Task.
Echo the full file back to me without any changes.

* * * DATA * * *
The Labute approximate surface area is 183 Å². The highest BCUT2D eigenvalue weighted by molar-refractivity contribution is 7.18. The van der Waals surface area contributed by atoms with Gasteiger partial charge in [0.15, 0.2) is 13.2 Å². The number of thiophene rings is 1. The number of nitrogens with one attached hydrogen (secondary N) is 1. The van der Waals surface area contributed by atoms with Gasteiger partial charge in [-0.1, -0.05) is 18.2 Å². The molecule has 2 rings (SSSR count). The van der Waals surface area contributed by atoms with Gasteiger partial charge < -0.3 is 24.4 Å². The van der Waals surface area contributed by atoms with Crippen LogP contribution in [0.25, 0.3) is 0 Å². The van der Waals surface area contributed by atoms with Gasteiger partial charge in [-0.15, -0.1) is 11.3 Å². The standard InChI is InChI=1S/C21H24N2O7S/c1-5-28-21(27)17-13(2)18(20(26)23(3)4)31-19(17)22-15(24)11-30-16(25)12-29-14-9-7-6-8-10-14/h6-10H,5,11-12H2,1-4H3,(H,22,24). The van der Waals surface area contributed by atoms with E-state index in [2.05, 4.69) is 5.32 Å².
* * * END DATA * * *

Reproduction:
The Labute approximate surface area is 183 Å². The highest BCUT2D eigenvalue weighted by molar-refractivity contribution is 7.18. The van der Waals surface area contributed by atoms with Gasteiger partial charge in [0.15, 0.2) is 13.2 Å². The number of thiophene rings is 1. The number of nitrogens with one attached hydrogen (secondary N) is 1. The van der Waals surface area contributed by atoms with Gasteiger partial charge in [-0.1, -0.05) is 18.2 Å². The molecule has 2 rings (SSSR count). The van der Waals surface area contributed by atoms with Gasteiger partial charge < -0.3 is 24.4 Å². The van der Waals surface area contributed by atoms with Crippen LogP contribution in [0.25, 0.3) is 0 Å². The van der Waals surface area contributed by atoms with Gasteiger partial charge in [-0.15, -0.1) is 11.3 Å². The standard InChI is InChI=1S/C21H24N2O7S/c1-5-28-21(27)17-13(2)18(20(26)23(3)4)31-19(17)22-15(24)11-30-16(25)12-29-14-9-7-6-8-10-14/h6-10H,5,11-12H2,1-4H3,(H,22,24). The van der Waals surface area contributed by atoms with E-state index in [2.05, 4.69) is 5.32 Å².